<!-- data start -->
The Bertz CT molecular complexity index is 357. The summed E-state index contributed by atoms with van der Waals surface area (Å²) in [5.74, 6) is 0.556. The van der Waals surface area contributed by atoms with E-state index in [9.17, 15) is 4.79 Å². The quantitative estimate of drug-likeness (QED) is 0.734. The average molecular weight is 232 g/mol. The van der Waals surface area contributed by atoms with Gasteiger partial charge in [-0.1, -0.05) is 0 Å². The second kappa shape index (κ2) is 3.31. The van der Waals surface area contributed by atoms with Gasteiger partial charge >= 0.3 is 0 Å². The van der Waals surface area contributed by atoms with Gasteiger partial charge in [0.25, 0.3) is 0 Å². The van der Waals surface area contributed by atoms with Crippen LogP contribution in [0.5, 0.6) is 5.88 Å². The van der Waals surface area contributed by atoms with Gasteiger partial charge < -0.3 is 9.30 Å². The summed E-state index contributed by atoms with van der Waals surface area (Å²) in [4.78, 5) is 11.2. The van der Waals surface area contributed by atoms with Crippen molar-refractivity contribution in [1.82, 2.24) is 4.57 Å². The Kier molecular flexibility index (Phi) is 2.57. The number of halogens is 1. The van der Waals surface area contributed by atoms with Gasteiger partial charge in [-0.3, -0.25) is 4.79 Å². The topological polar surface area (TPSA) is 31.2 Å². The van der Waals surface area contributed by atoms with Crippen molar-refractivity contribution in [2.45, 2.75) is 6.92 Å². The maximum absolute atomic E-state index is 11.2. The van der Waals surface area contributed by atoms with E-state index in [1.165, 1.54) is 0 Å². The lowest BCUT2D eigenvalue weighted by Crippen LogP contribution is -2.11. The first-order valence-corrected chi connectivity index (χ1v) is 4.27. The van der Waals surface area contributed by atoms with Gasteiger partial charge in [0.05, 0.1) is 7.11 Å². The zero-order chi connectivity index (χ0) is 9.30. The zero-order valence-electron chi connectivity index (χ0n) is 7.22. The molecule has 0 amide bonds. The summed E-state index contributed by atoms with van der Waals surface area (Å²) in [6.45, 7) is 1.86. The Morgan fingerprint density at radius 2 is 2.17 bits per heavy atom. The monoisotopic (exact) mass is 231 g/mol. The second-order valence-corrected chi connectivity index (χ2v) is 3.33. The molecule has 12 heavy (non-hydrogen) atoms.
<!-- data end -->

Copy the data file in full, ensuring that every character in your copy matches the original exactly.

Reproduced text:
The Bertz CT molecular complexity index is 357. The summed E-state index contributed by atoms with van der Waals surface area (Å²) in [5.74, 6) is 0.556. The van der Waals surface area contributed by atoms with E-state index in [9.17, 15) is 4.79 Å². The quantitative estimate of drug-likeness (QED) is 0.734. The average molecular weight is 232 g/mol. The van der Waals surface area contributed by atoms with Gasteiger partial charge in [-0.1, -0.05) is 0 Å². The second kappa shape index (κ2) is 3.31. The van der Waals surface area contributed by atoms with Gasteiger partial charge >= 0.3 is 0 Å². The van der Waals surface area contributed by atoms with Gasteiger partial charge in [0.25, 0.3) is 0 Å². The van der Waals surface area contributed by atoms with Crippen LogP contribution in [0.5, 0.6) is 5.88 Å². The van der Waals surface area contributed by atoms with Gasteiger partial charge < -0.3 is 9.30 Å². The summed E-state index contributed by atoms with van der Waals surface area (Å²) in [4.78, 5) is 11.2. The van der Waals surface area contributed by atoms with Crippen molar-refractivity contribution in [1.82, 2.24) is 4.57 Å². The Kier molecular flexibility index (Phi) is 2.57. The number of halogens is 1. The van der Waals surface area contributed by atoms with Gasteiger partial charge in [-0.3, -0.25) is 4.79 Å². The topological polar surface area (TPSA) is 31.2 Å². The van der Waals surface area contributed by atoms with Crippen molar-refractivity contribution in [2.45, 2.75) is 6.92 Å². The maximum absolute atomic E-state index is 11.2. The van der Waals surface area contributed by atoms with E-state index in [1.165, 1.54) is 0 Å². The lowest BCUT2D eigenvalue weighted by Crippen LogP contribution is -2.11. The first-order valence-corrected chi connectivity index (χ1v) is 4.27. The van der Waals surface area contributed by atoms with Gasteiger partial charge in [0.05, 0.1) is 7.11 Å². The zero-order chi connectivity index (χ0) is 9.30. The zero-order valence-electron chi connectivity index (χ0n) is 7.22. The molecule has 0 amide bonds. The summed E-state index contributed by atoms with van der Waals surface area (Å²) in [6.45, 7) is 1.86. The Morgan fingerprint density at radius 2 is 2.17 bits per heavy atom. The monoisotopic (exact) mass is 231 g/mol. The second-order valence-corrected chi connectivity index (χ2v) is 3.33. The molecule has 12 heavy (non-hydrogen) atoms.